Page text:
Stool DNA Test Too Expensive for Medicare Use, Says Study

Nick Mulcahy

September 20, 2010

September 20, 2010 — Stool DNA testing is currently too expensive to be reimbursed by Medicare for colorectal cancer screening, according to a new modeling study funded by the federal government.

However, the conclusion of the study, which appears in the September 20 issue of the Annals of Internal Medicine, is open to change, suggest the authors.

"Stool DNA testing could be a cost-effective alternative for colorectal cancer screening if the cost of the test substantially decreased," write the authors, led by Iris Lansdorp-Vogelaar, PhD, from the Erasmus Medical Center, Rotterdam, the Netherlands.

The test would have to drop in price from about $350, the current cost, to about $50 per test, say the authors.

The authors also found that stool DNA testing — at its current $350 cost — would be a viable tool if "its availability would entice a large fraction of otherwise unscreened persons to receive screening," they write. Specifically, the "relative adherence" to stool DNA testing would have to be "at least 50% better than that with other screening tests."

Dr. Lansdorp-Vogelaar collaborated with American academics on the study, which was funded by the Agency for Healthcare Research and Quality (AHRQ) and the National Cancer Institute.

The authors note that their findings and conclusions do not necessarily represent the views of the AHRQ.

The purpose of the study was to evaluate the conditions under which stool DNA testing could be cost-effective, compared with the colorectal cancer screening tests currently reimbursed by the Centers for Medicare & Medicaid Services.

Stool DNA vs All the Other Tests

In the analysis, a stool DNA test was scheduled every 3 or 5 years; the results were compared with those from currently recommended colorectal cancer screening strategies, including an annual fecal occult blood test (FOBT) and a colonoscopy every 10 years.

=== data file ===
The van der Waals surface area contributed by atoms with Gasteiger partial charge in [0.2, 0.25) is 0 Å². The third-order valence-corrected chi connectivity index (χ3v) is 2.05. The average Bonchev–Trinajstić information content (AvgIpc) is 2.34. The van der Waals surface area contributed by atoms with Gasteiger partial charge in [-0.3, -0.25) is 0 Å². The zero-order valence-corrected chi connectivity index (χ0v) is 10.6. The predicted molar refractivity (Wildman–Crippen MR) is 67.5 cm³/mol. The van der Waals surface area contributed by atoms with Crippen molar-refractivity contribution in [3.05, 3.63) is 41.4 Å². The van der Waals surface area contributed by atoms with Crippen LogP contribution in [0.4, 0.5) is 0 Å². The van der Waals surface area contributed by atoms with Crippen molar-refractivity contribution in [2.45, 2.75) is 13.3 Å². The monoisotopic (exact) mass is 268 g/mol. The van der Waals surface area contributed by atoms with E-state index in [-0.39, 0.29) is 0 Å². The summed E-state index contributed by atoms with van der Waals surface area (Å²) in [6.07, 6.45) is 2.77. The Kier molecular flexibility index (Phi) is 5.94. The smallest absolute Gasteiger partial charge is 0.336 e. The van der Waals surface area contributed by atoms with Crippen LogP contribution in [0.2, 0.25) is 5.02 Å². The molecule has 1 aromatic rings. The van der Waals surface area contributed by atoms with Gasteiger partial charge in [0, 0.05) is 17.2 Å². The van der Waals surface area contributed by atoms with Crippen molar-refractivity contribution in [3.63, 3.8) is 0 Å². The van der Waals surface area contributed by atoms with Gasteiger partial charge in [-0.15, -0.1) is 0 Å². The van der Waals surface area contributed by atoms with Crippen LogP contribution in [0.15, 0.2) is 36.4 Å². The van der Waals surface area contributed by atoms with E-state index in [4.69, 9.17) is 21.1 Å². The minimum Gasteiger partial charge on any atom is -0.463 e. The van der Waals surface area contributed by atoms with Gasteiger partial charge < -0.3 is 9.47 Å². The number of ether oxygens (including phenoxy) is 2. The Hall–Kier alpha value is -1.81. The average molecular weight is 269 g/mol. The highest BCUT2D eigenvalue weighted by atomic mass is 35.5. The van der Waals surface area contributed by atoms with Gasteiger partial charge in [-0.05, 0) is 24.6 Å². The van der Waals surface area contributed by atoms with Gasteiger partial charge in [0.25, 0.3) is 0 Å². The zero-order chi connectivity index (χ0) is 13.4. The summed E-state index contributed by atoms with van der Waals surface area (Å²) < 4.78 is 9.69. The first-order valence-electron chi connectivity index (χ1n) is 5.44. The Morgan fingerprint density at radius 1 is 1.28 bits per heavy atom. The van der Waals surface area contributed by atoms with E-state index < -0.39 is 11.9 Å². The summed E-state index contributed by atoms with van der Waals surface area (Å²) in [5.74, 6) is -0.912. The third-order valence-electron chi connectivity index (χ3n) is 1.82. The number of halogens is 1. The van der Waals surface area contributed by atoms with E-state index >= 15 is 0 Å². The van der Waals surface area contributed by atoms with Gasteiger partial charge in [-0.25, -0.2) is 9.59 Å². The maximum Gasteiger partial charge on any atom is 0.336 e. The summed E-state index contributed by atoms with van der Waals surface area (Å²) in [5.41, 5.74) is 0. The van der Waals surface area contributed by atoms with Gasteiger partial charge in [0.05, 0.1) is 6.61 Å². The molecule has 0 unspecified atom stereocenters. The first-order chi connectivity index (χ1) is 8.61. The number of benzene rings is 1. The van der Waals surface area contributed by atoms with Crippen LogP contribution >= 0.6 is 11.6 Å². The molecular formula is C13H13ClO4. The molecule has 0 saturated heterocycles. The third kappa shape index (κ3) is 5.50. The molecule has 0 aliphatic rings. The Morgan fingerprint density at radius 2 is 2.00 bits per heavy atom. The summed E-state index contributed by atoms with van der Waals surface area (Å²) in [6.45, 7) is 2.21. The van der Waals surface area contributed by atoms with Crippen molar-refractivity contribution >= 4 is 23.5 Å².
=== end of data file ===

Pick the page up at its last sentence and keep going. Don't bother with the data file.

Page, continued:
As a screening tool, stool DNA testing has obvious advantages over colonoscopy and sigmoidoscopy in terms of patient comfort. But it is more akin, practically, to another screening stool test — the relatively inexpensive FOBT.

A colorectal cancer screening expert who was not involved in the study explained how the 2 tests differ.

"The FOBT can detect occult blood in the stool, and this serves as a marker for colon cancer because most tumors will intermittently bleed. In contrast, stool DNA tests are designed to detect specific mutations in colon cancer cells that are sloughed off and become mixed into stool," said Daniel C. Chung, MD, director of the High-Risk GI Cancer Clinic at Massachusetts General Hospital in Boston.

Patients who have a positive FOBT or stool DNA test must then have a colonoscopy, he added.

Stool DNA testing has "several potential advantages" over FOBT, Dr. Chung told Medscape Medical News.

"It is an assay directed specifically at tumor cells and not at an indirect marker like blood. This would theoretically make it more likely to pick up tumors," he explained.

However, in the new study, the authors, who used published data in their projections, indicated that the sensitivity of immunochemical FOBT and stool DNA (based on PreGen-Plus, version 1.1) for detecting colorectal cancers was the same: 70%.

But Dr. Chung highlighted the stool DNA's superiority in detecting precancerous polyps.

"Another potential advantage is that it may detect precancerous polyps better than FOBT because polyps harbor some of the same mutations and polyps may be less likely to bleed,' he said.

Indeed, in the study, the authors indicated that, according to published literature, stool DNA is more sensitive in this regard, especially for larger polyps.

Nevertheless, the study authors found that stool DNA testing, at both 3- and 5-year testing intervals, was "more costly and less effective than annual screening with a sensitive FOBT."

Dr. Chung suggested that there is hope for stool DNA testing: "Stool DNA tests are continuing to evolve, so the performance characteristics and costs of future generations of these tests may become more competitive."

Modeling Study Details

Using previously published data on stool DNA, FOBT, and the other screening modalities, the authors performed a comparative "microsimulation modeling study using 2 independently developed models."

Each model simulates the life histories of a large population of people from birth to death and has a natural history component that tracks the progression of underlying colorectal disease in the absence of screening, write the authors.

The natural history models use all-cause mortality estimates from American life tables and colorectal cancer survival data from the Surveillance, Epidemiology, and End-Results (SEER) Program (1996 to 1999).

The target population in the study was 65 years of age. The authors also did a sensitivity analysis for a target population 50 years of age and report that none of the results changed substantially when this younger cohort was considered.

The authors have disclosed no relevant financial relationships.

Ann Intern Med. 2010;153:368-377.

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